Online meetings for alcoholics can help people struggling with alcoholism gain support and learn new skills to live a sober life. Many people who join online support groups have struggled with alcoholism themselves, and find it helpful to meet with others who are going through the same things. Whether you are dealing with a family member who has an alcohol problem or just looking for a way to cope with your own drinking, finding a group can help you deal with the stresses of everyday life.
Open or closed meetings
Open or closed online meetings for alcoholics are a great way to get help from others who have been there before. There are numerous types of meetings you can attend, and they can be both fun and educational. You’ll learn about the recovery process and the steps to success, while meeting with others who have been where you are now.
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An open online meeting for alcoholics will allow you to interact with members in real time. This is especially beneficial for friends or family members who live too far to come to the meeting. Getting in touch with them will help them understand what you’re going through.
The first meeting format you’ll likely see is a discussion. Discussions will be led by a chairperson. Generally, this type of meeting will last about sixty minutes. During this time, one member will share briefly about a particular topic.
Twelve Steps of Alcoholics Anonymous
Alcoholics Anonymous (AA) is a fellowship of men and women who share their experience, strength and hope with each other in order to help others recover from alcoholism. They use a 12-step recovery program to help people stop drinking.
The 12 steps are a spiritual foundation for a successful recovery. Each step helps you assess your disease and make positive changes. These include admitting past mistakes, making amends to people you’ve harmed, and a belief in a higher power.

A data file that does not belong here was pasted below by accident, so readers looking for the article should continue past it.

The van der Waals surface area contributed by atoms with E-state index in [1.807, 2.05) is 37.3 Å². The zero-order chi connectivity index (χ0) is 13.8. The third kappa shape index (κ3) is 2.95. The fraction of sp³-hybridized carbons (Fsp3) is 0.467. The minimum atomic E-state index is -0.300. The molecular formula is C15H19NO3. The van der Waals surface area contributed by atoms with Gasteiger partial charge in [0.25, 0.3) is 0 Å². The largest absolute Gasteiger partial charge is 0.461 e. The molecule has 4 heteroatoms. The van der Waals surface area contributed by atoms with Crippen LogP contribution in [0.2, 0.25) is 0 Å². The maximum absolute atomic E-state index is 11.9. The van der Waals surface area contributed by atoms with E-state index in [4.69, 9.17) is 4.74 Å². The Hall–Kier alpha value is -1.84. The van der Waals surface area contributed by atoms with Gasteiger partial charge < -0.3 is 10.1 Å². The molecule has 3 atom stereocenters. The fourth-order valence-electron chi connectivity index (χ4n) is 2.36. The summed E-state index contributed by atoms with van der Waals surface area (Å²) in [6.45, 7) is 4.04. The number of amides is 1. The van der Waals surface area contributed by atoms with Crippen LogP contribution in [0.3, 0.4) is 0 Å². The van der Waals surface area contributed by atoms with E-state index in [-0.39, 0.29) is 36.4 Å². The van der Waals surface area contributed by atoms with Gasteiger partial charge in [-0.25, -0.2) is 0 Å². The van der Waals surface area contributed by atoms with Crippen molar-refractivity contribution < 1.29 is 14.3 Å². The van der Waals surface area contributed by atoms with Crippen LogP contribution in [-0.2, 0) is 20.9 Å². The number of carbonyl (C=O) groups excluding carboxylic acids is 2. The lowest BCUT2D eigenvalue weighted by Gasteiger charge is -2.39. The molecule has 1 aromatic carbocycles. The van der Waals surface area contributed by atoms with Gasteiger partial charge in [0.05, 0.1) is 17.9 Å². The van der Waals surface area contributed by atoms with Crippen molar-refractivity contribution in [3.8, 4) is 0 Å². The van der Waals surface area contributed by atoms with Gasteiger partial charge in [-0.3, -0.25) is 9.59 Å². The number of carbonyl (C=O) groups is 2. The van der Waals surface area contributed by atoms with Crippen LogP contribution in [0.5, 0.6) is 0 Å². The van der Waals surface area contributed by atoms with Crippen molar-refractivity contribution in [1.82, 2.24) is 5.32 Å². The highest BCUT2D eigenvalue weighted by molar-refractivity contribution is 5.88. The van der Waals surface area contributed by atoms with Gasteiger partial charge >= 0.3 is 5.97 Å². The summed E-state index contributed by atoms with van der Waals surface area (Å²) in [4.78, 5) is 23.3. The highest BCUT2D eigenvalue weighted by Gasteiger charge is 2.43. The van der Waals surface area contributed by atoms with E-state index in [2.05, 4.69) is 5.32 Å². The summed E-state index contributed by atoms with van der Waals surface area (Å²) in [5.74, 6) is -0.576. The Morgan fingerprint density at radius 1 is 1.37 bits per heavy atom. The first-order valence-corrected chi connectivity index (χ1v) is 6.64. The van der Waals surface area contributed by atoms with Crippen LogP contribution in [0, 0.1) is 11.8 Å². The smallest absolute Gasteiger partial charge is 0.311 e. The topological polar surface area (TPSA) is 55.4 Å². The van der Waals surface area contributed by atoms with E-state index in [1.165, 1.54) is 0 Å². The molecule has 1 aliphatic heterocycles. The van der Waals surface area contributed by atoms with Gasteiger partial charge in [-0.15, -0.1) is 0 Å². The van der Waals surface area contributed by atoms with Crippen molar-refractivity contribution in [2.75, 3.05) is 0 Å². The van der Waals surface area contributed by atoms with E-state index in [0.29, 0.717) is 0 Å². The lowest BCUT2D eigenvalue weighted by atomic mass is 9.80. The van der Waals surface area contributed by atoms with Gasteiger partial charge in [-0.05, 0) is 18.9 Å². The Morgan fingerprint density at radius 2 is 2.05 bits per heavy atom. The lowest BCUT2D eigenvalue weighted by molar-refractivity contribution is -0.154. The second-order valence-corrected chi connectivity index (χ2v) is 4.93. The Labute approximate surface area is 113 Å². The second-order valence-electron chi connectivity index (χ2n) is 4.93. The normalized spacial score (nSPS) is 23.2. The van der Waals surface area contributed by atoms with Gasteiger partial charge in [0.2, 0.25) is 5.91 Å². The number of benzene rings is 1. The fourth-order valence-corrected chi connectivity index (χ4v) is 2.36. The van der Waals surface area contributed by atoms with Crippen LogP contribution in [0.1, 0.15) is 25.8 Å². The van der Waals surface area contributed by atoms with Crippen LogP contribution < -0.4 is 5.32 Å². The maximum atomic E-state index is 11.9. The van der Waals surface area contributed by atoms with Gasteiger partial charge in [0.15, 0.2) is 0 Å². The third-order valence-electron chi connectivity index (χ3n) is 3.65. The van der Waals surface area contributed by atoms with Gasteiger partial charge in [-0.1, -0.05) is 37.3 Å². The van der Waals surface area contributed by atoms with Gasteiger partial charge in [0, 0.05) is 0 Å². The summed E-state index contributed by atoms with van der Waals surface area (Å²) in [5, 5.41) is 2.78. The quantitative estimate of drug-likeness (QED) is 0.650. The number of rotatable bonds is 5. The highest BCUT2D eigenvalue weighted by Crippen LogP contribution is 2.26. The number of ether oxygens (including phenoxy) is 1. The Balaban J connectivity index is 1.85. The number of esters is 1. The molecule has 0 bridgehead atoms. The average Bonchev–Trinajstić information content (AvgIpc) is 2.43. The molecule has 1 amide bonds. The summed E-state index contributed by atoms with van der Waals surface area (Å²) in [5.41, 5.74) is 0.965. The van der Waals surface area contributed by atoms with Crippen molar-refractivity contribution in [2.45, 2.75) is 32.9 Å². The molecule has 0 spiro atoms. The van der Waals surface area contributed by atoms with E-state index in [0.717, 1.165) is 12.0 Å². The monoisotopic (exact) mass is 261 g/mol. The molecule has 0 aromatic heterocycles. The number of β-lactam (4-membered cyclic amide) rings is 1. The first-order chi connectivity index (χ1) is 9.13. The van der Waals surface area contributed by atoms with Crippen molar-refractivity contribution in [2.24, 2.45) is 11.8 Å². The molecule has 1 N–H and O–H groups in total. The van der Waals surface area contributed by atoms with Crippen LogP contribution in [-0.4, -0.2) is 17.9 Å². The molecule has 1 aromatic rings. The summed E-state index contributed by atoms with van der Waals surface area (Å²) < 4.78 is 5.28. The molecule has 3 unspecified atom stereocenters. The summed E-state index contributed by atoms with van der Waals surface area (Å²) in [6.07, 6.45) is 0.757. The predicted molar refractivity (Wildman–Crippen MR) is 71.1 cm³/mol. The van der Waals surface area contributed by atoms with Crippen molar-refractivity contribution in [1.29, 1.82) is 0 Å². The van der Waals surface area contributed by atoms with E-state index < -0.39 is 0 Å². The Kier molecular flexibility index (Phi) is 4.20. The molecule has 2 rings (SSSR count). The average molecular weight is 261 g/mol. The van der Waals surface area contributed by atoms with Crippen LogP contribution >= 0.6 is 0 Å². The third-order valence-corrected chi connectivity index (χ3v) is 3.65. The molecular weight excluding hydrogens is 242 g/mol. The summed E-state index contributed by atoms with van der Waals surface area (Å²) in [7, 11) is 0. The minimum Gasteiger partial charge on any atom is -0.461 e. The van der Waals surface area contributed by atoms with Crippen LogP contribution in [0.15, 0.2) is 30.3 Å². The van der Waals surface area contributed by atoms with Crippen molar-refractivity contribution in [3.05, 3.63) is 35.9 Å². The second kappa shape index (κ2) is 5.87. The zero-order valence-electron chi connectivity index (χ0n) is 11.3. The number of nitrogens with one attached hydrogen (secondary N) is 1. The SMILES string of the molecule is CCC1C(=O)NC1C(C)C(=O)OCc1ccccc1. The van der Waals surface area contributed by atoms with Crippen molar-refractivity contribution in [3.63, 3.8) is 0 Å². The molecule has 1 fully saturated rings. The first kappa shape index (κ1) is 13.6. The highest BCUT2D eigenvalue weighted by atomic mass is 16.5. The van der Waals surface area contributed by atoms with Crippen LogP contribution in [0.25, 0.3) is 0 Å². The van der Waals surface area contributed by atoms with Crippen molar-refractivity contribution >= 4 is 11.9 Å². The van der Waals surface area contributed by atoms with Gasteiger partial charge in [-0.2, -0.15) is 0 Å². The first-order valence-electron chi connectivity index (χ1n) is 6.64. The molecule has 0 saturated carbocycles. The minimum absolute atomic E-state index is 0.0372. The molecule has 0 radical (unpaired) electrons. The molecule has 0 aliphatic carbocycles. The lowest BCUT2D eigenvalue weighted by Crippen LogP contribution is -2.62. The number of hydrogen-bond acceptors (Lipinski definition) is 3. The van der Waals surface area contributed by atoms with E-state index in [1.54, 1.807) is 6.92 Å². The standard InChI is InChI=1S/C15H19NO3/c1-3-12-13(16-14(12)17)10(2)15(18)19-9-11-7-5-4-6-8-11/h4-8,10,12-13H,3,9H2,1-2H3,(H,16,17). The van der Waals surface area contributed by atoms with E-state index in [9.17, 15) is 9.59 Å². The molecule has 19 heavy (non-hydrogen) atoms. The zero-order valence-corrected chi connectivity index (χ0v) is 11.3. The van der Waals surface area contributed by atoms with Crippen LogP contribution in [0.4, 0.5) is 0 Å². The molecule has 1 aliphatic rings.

Alcoholics Anonymous was founded in 1935. AA has since grown to over 50,000 groups nationwide. You can find a meeting near you by checking meeting listings. Some of them have online options, too.
In addition to AA, there are other recovery programs that use the same twelve-step model. Cocaine Anonymous, Narcotics Anonymous, Sexaholics Anonymous, and Food Addicts in Recovery Anonymous are just a few examples.
The Substance Abuse and Mental Health Services Administration (SAMHSA) reports that approximately 65 percent of teens in the United States have consumed alcohol before they turn 18. Teenage drinking can lead to alcohol use disorder, which is a disease that robs a person of control over their own alcohol usage.
Alcoholism in adolescents has been shown to be treatable with group therapy and multi-family educational intervention. However, the use of alcohol by youth is still an epidemic. In fact, nearly half of all violent deaths involving youth involve alcohol.
Fortunately, the rate of underage alcohol use has been dropping over the past 15 years. A study published in the journal Alcoholism: Clinical & Experimental Research revealed that teens who attended recovery support groups experienced an increase in abstinence rates.
COVID-19 changed the face of AA meetings
Alcoholics Anonymous is a self-help recovery program with more than two million members in 180 nations. It has been credited with helping alcoholics who have gone through years of sobriety.
In the early years of AA, meetings were held in various locations. Meetings were usually in church basements, and required a dollar and an active desire to stop drinking. Eventually, the group began using outdoor meeting spaces. However, the COVID-19 pandemic presented a major challenge to the Twelve Step fellowship.
During the pandemic, some AA meetings decided to go back to in-person meetings. Others opted to stay online only. Despite the challenges, the virtual meetings have provided a crucial source of support during the pandemic.
The virtual meetings have also given people who were unable to attend the opportunity to participate. There have been reports of alcoholics who have been able to sustain abstinence by attending online meetings.
Coping with the challenges of living with an alcoholic
If you are coping with the challenges of living with an alcoholic, it’s important to realize that you have choices. You can either let the alcoholic take control of your life or walk away.
There are some key factors to remember if you want to protect yourself and your loved ones. If you are worried about someone you love, you should talk to a therapist or a support group.
You may also want to consider a formal intervention. This involves presenting a treatment option, as well as giving consequences for the person’s actions. It can be difficult to get your loved one to stop drinking on his or her own, so a formal intervention can be a helpful tool.